Both franchises will add another name to their lengthy lists of signal callers in a matchup of well-traveled veterans at MetLife Stadium when the Browns' Josh McCown and the Jets' Ryan Fitzpatrick make their regular-season debuts for their new teams.
The 36-year-old McCown is with his ninth NFL franchise after signing a three-year deal with the Browns in March as a free agent.
''We're confident with Josh,'' Browns coach Mike Pettine said. ''He's come in and been everything we thought he would be, and then some.''
He'll also be the 23rd quarterback to start a game for the Browns since 1999, a stretch that includes Tim Couch, Derek Anderson, Brady Quinn, Brandon Weeden and Johnny Manziel - who's expected to serve as the backup Sunday after dealing with a sore elbow the past few weeks.
McCown went 1-10 as a starter for Tampa Bay last season, and he'll be hoping to help the Browns turn around their opening-day fortunes. Cleveland has lost 10 straight openers and is 1-15 in Week 1 since the team's expansion return in 1999. One positive: The Browns are 3-0 against the Jets all-time in opening-day matchups.
''It's our job to put him in situations where he can thrive and I think that's true with any team, but especially true for us,'' Pettine said of McCown. ''To me, he's only going to be as good as his supporting cast.''
The Jets acquired Fitzpatrick from Houston in March to serve as insurance for starter Geno Smith. It looks like a stroke of genius, or luck, by general manager Mike Maccagnan after Smith was lost for at least the first four weeks of the season when he had his jaw broken by a punch from then-teammate Ikemefuna Enemkpali last month.
So, instead of Smith, Fitzpatrick will make the start just nine months after breaking his left leg in a game for the Texans.
''Getting reps in practice and having a few weeks under my belt now and being able to work with our guys, that certainly helps,'' Fitzpatrick said. ''It helps with everything, the timing, the communication, all that stuff.''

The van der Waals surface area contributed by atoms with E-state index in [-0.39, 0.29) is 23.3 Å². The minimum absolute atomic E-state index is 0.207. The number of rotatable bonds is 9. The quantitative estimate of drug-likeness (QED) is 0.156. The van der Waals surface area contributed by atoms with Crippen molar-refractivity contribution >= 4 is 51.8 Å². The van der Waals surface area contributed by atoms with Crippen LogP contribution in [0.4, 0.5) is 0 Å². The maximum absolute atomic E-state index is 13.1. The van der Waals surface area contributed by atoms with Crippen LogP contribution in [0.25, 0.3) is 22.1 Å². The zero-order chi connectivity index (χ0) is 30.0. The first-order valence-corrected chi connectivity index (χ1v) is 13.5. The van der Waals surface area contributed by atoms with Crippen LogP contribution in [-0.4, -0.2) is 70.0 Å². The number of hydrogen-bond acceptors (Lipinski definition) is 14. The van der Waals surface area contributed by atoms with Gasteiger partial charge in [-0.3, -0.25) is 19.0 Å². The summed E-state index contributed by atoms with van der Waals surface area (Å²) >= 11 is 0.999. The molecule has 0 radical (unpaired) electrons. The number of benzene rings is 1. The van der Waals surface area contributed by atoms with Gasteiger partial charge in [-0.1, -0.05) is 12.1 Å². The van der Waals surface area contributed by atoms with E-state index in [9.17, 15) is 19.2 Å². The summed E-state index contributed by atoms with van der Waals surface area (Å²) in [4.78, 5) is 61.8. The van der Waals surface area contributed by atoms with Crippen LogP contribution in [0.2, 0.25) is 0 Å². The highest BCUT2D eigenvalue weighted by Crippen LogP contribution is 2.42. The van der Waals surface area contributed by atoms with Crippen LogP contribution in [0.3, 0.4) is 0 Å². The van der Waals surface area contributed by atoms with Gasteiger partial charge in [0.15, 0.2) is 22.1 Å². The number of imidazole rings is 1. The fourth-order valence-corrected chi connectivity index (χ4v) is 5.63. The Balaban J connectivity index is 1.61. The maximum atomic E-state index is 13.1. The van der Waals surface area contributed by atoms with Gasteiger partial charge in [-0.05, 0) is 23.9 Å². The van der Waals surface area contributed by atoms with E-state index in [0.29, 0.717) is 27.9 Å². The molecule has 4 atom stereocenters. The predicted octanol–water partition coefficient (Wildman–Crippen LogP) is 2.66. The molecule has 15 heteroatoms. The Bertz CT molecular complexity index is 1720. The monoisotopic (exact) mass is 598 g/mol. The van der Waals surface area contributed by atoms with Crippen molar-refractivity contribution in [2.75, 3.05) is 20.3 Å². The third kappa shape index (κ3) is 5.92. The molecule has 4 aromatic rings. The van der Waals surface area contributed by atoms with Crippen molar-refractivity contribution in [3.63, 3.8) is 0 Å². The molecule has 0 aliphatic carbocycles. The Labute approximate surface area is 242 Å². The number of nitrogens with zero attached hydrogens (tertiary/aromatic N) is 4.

Fitzpatrick will also have the distinction of being the 28th quarterback to start for the Jets since Joe Namath's last game for the franchise in 1976. That's a list that frustrated Jets fans can recite by heart, from Richard Todd to Ken O'Brien to Glenn Foley to Chad Pennington to Mark Sanchez.
Here are some other things to know about the season opener between the Browns and Jets:
SUPER BOWLES: Coach Todd Bowles will make his regular-season debut for the Jets, who fired Rex Ryan in December after six years and hired the AP NFL Assistant Coach of the Year after two terrific years as Arizona's defensive coordinator. It won't be Bowles' head coaching debut, though. He went 2-1 as Miami's interim coach in 2011, when the Dolphins fired Tony Sparano.
PETTINE'S RETURN: After serving as Ryan's defensive coordinator from 2009-12, Pettine took the same position with Buffalo in 2013 as faced the Jets twice that season, going 1-1. But, this is the first time he'll come to MetLife Stadium as an opposing head coach.
''There's a couple of us that were there, so it'll be interesting,'' said Pettine, entering his second season with the Browns. ''I have great memories - not all great - but for the most part, great memories of New York and my time there.''
REVIS ISLAND - THE SEQUEL: After the Jets' secondary was a glaring weakness last season, Maccagnan went out and made a splash by revamping the cornerback and safety spots. No move was bigger than bringing Darrelle Revis back, instantly giving Bowles a shutdown cornerback and welcoming home a franchise great. Revis played for New York from 2007-12 before a bitter contract dispute led to the Jets trading him to Tampa Bay. He signed with New England last year and helped lead the Patriots to a Super Bowl victory, but is now back where it all began for him.
BROWNS BACKFIELD: Cleveland parted ways with Terrance West, the team's leading rusher last season, when it traded him to Tennessee last week. Isaiah Crowell is expected to be the Browns' lead back with rookie Duke Johnson having a prominent role in new coordinator John DeFilippo's system.
Johnson is back after recovering from his first career concussion while trying to catch a pass on Aug. 29 against Tampa Bay.
MARSHALL PLAN: The Jets' trade for Brandon Marshall in March gave them a legitimate No. 1 wide receiver, providing Eric Decker with the perfect complement in new coordinator Chan Gailey's offense. Marshall has pronounced himself healthy after an injury-filled season in Chicago that ended his streak of five straight seasons of 1,000 yards receiving. He could draw Browns cornerback Joe Haden on Sunday, making for a marquee matchup to watch.
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